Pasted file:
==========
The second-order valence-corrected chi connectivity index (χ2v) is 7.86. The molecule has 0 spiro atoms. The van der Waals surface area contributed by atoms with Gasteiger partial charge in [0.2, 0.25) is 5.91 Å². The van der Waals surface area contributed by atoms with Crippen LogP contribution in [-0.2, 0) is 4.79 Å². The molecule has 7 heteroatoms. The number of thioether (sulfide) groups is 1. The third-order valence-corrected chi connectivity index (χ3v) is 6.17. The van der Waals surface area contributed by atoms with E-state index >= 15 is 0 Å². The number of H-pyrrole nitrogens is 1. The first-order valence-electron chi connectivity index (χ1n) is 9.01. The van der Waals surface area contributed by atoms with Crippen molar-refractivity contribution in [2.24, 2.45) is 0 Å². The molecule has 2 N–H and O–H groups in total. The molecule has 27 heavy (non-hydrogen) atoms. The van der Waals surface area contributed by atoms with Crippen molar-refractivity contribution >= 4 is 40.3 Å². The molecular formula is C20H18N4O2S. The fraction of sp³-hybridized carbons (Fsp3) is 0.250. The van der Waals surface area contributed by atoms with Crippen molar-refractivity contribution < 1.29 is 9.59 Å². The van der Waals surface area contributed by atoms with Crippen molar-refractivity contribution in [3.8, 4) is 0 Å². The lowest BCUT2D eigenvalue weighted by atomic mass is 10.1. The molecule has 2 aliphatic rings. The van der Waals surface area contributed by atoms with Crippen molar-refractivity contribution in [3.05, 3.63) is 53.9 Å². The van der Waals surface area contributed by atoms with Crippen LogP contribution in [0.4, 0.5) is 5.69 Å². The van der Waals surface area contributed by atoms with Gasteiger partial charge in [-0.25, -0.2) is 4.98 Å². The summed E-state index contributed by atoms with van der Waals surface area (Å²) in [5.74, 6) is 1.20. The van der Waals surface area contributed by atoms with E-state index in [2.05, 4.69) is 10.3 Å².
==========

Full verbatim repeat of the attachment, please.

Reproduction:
The second-order valence-corrected chi connectivity index (χ2v) is 7.86. The molecule has 0 spiro atoms. The van der Waals surface area contributed by atoms with Gasteiger partial charge in [0.2, 0.25) is 5.91 Å². The van der Waals surface area contributed by atoms with Crippen LogP contribution in [-0.2, 0) is 4.79 Å². The molecule has 7 heteroatoms. The number of thioether (sulfide) groups is 1. The third-order valence-corrected chi connectivity index (χ3v) is 6.17. The van der Waals surface area contributed by atoms with E-state index >= 15 is 0 Å². The number of H-pyrrole nitrogens is 1. The first-order valence-electron chi connectivity index (χ1n) is 9.01. The van der Waals surface area contributed by atoms with Crippen molar-refractivity contribution in [2.24, 2.45) is 0 Å². The molecule has 2 N–H and O–H groups in total. The molecule has 27 heavy (non-hydrogen) atoms. The van der Waals surface area contributed by atoms with Crippen molar-refractivity contribution >= 4 is 40.3 Å². The molecular formula is C20H18N4O2S. The fraction of sp³-hybridized carbons (Fsp3) is 0.250. The van der Waals surface area contributed by atoms with Crippen molar-refractivity contribution < 1.29 is 9.59 Å². The van der Waals surface area contributed by atoms with Crippen molar-refractivity contribution in [3.8, 4) is 0 Å². The lowest BCUT2D eigenvalue weighted by atomic mass is 10.1. The molecule has 2 aliphatic rings. The van der Waals surface area contributed by atoms with Crippen molar-refractivity contribution in [3.05, 3.63) is 53.9 Å². The van der Waals surface area contributed by atoms with Crippen LogP contribution in [0.4, 0.5) is 5.69 Å². The van der Waals surface area contributed by atoms with Gasteiger partial charge in [-0.25, -0.2) is 4.98 Å². The summed E-state index contributed by atoms with van der Waals surface area (Å²) in [5.74, 6) is 1.20. The van der Waals surface area contributed by atoms with E-state index in [2.05, 4.69) is 10.3 Å².